This time of year, whether it’s scooping ice cream, blowing poolside whistles or sorting mail for the family business, another crop of American teenagers is entering the ranks of the employed. About 70 percent of American students earn money from some kind of work outside of school — either during vacation or over the summer. How much does that experience teach them about financial literacy? Looking at the most financially literate students (according to the exam) — in Shanghai — suggests that outside work is not indicative of this kind of literacy. Shanghai has the lowest percentage of 15-year-olds working jobs outside of school.
So once students earn money, does putting it in a bank account help them develop financial literacy? For nine of the 13 OECD economies, when adjusted for socioeconomic status, having a bank account didn’t make much of a difference for student performance on the test. But in those economies where rates of teens having bank accounts are the highest, like New Zealand and Slovenia, having a bank did give students a significant boost.
But for all the talk of “gaps,” anyone who’s tried to learn a new concept, or taken a standardized test, for that matter, knows that attitude makes a difference. And interestingly, PISA’s definition of financial literacy hinges on students having a knowledge and understanding of financial literacy and the motivation and confidence to apply that competency. Nowhere does that “confidence gap” affect scores more than in the United States. In other words, the score point difference between those students who said they disagreed with the statement “When confronted with a problem I give up easily” and those who agreed is close to 80 points.
Likewise, students who agreed with the statement “I like to solve complex problems” earned, on average, scores that were nearly half a proficiency level higher than those who disagreed, the OECD reports.
But unlike in the adult OECD population, where men tend to be more proficient in financial literacy than women, there was no recognizable gender difference among 15-year-olds, except in Italy. But it’s not all good news on the gender front. The data on girls’ and boys’ attitudes toward mathematics is more concerning. Even when they perform the same, girls express less confidence and report more anxiety about their mathematical ability, according to the test results.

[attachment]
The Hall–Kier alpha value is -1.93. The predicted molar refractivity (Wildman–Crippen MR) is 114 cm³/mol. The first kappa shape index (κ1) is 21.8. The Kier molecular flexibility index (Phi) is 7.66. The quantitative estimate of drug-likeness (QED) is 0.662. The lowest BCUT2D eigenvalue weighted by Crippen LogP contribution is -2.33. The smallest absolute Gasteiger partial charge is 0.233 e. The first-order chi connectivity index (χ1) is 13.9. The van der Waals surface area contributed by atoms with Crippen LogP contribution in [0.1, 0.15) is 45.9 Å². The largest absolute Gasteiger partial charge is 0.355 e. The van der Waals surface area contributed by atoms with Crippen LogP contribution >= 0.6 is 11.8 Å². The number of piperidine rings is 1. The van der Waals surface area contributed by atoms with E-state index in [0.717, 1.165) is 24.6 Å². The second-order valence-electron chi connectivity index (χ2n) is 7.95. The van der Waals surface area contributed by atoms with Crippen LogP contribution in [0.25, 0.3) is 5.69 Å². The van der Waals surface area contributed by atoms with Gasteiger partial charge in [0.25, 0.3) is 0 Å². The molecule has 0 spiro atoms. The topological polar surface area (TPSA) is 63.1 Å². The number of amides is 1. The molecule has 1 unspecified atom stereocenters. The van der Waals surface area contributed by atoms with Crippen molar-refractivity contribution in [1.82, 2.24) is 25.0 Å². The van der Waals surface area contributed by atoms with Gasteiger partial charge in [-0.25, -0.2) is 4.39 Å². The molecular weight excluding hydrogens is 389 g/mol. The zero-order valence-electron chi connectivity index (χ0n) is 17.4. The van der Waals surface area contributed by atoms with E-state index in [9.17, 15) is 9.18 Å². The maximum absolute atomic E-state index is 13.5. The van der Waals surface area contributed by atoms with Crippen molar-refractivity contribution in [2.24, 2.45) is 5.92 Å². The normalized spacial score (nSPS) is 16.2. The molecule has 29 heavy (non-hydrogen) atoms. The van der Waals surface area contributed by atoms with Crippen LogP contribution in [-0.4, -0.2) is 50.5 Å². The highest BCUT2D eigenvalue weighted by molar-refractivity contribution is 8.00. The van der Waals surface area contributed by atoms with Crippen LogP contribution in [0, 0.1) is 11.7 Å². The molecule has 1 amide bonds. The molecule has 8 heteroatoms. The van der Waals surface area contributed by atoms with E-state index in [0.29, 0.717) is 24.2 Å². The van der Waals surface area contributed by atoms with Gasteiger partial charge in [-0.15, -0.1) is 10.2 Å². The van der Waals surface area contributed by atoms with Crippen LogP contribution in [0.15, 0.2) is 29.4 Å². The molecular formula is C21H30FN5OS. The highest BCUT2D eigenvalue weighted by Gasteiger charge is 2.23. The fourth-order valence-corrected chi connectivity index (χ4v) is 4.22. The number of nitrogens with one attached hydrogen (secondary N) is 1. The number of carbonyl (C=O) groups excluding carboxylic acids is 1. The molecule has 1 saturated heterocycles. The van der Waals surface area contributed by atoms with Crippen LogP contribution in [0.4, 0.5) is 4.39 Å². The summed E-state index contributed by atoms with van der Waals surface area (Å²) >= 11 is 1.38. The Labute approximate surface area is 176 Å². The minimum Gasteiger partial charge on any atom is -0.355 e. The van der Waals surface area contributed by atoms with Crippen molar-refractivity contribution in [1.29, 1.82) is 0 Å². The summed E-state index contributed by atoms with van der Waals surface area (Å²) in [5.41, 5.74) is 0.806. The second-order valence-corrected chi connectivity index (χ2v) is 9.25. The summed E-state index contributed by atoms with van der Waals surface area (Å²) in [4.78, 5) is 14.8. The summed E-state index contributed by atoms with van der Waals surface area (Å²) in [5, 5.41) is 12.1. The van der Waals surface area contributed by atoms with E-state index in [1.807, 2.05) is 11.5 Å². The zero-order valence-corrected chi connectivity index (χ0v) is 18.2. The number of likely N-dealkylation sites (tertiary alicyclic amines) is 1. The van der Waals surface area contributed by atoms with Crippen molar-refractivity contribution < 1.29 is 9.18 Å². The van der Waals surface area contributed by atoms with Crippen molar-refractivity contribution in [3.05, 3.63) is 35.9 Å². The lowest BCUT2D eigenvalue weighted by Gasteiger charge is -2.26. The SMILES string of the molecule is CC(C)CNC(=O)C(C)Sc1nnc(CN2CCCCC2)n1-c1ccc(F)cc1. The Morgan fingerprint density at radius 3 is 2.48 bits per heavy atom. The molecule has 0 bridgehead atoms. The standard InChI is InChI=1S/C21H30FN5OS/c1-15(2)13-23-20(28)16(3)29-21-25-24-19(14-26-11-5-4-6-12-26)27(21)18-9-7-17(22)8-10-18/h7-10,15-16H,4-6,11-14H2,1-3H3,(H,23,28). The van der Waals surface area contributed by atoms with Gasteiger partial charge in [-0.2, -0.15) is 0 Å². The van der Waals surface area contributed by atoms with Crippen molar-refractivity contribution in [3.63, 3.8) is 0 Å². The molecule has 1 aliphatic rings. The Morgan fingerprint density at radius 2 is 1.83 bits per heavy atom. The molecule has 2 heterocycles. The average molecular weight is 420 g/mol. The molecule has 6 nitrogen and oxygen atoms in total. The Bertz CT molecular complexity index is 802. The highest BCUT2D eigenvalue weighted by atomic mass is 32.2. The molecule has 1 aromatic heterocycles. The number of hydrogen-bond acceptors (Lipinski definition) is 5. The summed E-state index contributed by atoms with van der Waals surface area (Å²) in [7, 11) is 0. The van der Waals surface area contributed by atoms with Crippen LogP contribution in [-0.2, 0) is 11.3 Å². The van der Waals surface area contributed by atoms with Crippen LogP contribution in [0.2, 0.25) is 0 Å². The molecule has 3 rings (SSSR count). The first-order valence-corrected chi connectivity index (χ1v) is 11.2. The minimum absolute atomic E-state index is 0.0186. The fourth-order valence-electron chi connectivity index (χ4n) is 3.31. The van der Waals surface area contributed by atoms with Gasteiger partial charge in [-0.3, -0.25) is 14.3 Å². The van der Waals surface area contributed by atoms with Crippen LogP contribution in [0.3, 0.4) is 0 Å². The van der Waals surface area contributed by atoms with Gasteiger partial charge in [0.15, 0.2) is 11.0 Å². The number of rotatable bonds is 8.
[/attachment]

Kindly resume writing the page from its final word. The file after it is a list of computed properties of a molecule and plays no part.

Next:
Overall, teenagers in every country could have done better. Only one in 10 of all the test-takers could answer the hardest questions, which tested, for example, an understanding of transaction fees, tax brackets and tasks like balancing a checkbook with transfer fees.
Speaking to reporters after the release of Wednesday’s results, U.S. Education Secretary Arne Duncan said that America’s average performance wasn’t good enough, particularly for today’s economic landscape, where lifelong jobs with guaranteed pensions are hard to come by. Young adults need a “level of financial literacy that 20 or 30, 40 years ago, maybe wasn’t applied. But today it’s an absolute necessity,’’ he said.
The OECD underscores the essentiality of financial literacy, noting in their report that financial decisions are harder to make than they were for earlier generations because financial services and systems are now more complex. They also point to the increased financial burden awaiting young people who will live longer — and likely with less welfare and fewer retirement benefits. Furthermore, because of the prevalence of online banking, today’s youth are already making more financial decisions, and at a younger age, than perhaps was previously the case.
Nan Morrison, CEO and president of the Council for Economic Education, which advocates for financial literacy standards in the United States, echoed Duncan’s disappointment with the American results, but said it wasn’t surprising. Only 19 states currently require a personal finance course, according to CEE, and perhaps a more significant obstacle to cultivating these lifelong skills is that most parents don’t feel equipped to pass financial knowledge to their children.